Robert Louis Stevenson’s Treasure Island is a recognised literary classic, which remains in print 140 years after its initial publication as a serial in children’s magazine Young Folks in 1881. Even if you weren’t encouraged/forced to read it at school, there’s a 50/50 chance your ideas about pirates came straight out of Stevenson’s brain, inspired by the motley bunch he met around the streets of Edinburgh and the stories he heard abroad.
With this in mind, it’s unsurprising that Treasure Island has been adapted over 50 times in the century following its release – everyone from the Soviets to the Muppets had a go at producing their own spin on it. Ahead of our show (premiering in August), we thought it was worth rounding up the adaptations of the classic that you really shouldn’t miss. For, um, different reasons.
1) Treasure Island – Walt Disney Corporation (1950)
This is Disney’s first ever fully live action film and the first ever version of the story to be filmed entirely in colour. It was met with acclaim for its photography and production values, and remained very popular with both American and British audiences of the time.
2) Treasure Planet – Walt Disney Animations (2002)
For anyone curious, this was one of the first few films I ever saw in the cinema. It takes the concept of the novel and puts in in space, with a feline captain (played by Emma Thompson) and a robotic Long John Silver (in case you thought what was missing from the original was more lasers). It had…mixed reviews. In fact, it somewhat sunk the studio for several years until Tangled was released, but it’s bloomin good fun, especially if you like your classic literature with more space cannons than sense.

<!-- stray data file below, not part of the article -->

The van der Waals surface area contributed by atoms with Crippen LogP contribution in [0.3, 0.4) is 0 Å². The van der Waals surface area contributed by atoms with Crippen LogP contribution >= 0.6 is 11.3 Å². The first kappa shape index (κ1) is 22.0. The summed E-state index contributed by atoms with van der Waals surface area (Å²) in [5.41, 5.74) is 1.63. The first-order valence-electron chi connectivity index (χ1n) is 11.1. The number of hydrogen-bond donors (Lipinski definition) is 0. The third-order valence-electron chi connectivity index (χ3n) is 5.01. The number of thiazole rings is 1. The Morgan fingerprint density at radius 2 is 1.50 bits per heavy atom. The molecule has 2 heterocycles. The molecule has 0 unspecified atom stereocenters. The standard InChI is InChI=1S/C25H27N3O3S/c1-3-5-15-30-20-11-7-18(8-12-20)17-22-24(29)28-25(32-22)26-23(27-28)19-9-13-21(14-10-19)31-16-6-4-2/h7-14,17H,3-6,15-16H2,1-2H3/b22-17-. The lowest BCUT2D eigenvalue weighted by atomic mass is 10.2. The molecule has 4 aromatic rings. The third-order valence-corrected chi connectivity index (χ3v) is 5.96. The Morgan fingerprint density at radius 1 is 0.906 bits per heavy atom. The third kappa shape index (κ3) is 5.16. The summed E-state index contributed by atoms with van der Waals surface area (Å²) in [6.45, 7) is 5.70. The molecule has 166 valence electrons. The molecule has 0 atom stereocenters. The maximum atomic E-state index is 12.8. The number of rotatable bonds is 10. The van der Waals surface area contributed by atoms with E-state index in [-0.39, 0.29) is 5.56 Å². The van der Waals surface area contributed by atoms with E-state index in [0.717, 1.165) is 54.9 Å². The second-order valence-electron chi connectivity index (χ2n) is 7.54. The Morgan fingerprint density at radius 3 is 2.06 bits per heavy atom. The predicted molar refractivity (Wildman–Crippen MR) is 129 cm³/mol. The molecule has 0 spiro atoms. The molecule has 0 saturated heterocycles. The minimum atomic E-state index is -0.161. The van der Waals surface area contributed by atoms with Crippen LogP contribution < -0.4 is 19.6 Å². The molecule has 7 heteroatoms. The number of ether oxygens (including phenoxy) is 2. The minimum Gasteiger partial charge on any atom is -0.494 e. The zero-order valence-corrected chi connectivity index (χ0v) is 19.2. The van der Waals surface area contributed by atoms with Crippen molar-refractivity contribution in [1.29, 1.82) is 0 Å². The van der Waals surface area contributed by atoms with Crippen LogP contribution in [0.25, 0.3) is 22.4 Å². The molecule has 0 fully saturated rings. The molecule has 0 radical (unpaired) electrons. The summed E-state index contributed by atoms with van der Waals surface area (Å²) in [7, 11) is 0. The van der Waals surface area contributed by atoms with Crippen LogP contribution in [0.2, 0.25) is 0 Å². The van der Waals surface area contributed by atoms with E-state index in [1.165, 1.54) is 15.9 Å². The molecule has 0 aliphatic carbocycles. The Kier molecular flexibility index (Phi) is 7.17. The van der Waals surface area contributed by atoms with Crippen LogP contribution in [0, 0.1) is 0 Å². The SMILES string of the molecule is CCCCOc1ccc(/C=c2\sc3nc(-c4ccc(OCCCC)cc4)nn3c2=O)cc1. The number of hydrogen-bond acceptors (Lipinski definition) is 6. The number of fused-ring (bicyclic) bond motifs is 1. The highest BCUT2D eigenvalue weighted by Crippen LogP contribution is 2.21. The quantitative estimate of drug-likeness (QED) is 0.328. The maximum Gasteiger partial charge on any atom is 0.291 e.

3) Between God, the Devil and a Winchester – Spaghetti Western (1968)
You have no idea how gutted I am that I can’t find out more about this film. All I can determine is that it’s Treasure Island with cowboys, made in Italy with lots of famous American actors of the 1960s. I can only assume it’s wildly unfaithful to the book and incredibly cool. The title alone earns it a spot on this list.
4) Treasure Island – British/American TV production (1990)
The really fascinating thing about this film is the sheer amount of famous people in it. This was one of the films that gave Christian Bale his start, but also starred Peter Postlethwaite, Christopher Lee, Oliver Reed, Julian Glover and Charlton Heston as Long John Silver (opinions seemed to wildly diverge on whether this was a good decision). It’s faithful to the book to a fault, including the many more gory scenes that occur, but it’s worth a watch to see Spartacus, Saruman and Batman stuck on a ship together in a rather budget set. As a bonus for fans of other pirate films, they were sailing round on the Bounty II, the second model made for the rather poorly received Mutiny on the Bounty starring Marlon Brando in 1962 (the ship was later sunk by Hurricane Katrina in 2005).
• Alvin and the Chipmunks had a crack at an adaptation in an episode in 1988
• The Royal National Theatre produced a superb stage adaption in 2014, continuing a tradition of casting Jim Hawkins as a girl (in this case, Patsy Ferran)
• Orson Welles actually made two adaptations, one for radio in 1938 and another on film in 1972
• The Soviet Union made three different adaptations: 1938’s “loose” adaptation, a Lithuanian release in 1971 and a three part film in 1982 which was described as almost “entirely faithful” to the novel. If the Soviet versions of JRR Tolkien’s works are anything to go by, expect some odd puppets and some even odder dialogue.
5) Muppet Treasure Island – Walt Disney Company, 1996
Well, what else were you expecting? Hot off the success of The Muppet Christmas Carol, the company decided to delve into pirates with remarkable success. Kevin Bishop, Tim Curry, Jennifer Saunders and Billy Connolly join the Muppets for a relatively faithful version of the tale – the only major new additions are an unexpected love story and some scuba diving rats. A must-see, it’s what Robert Louise Stevenson would have wanted.
If you’ve got to the end of this list and you still need more pirates, tickets are available for our Edinburgh Fringe Show Hunt for Treasure Island (if you’re thinking it sounds like Hunt for Red October, you’re right but we’re cooler and there are more spelling related puzzles, something the original was missing). We’d love to see you there.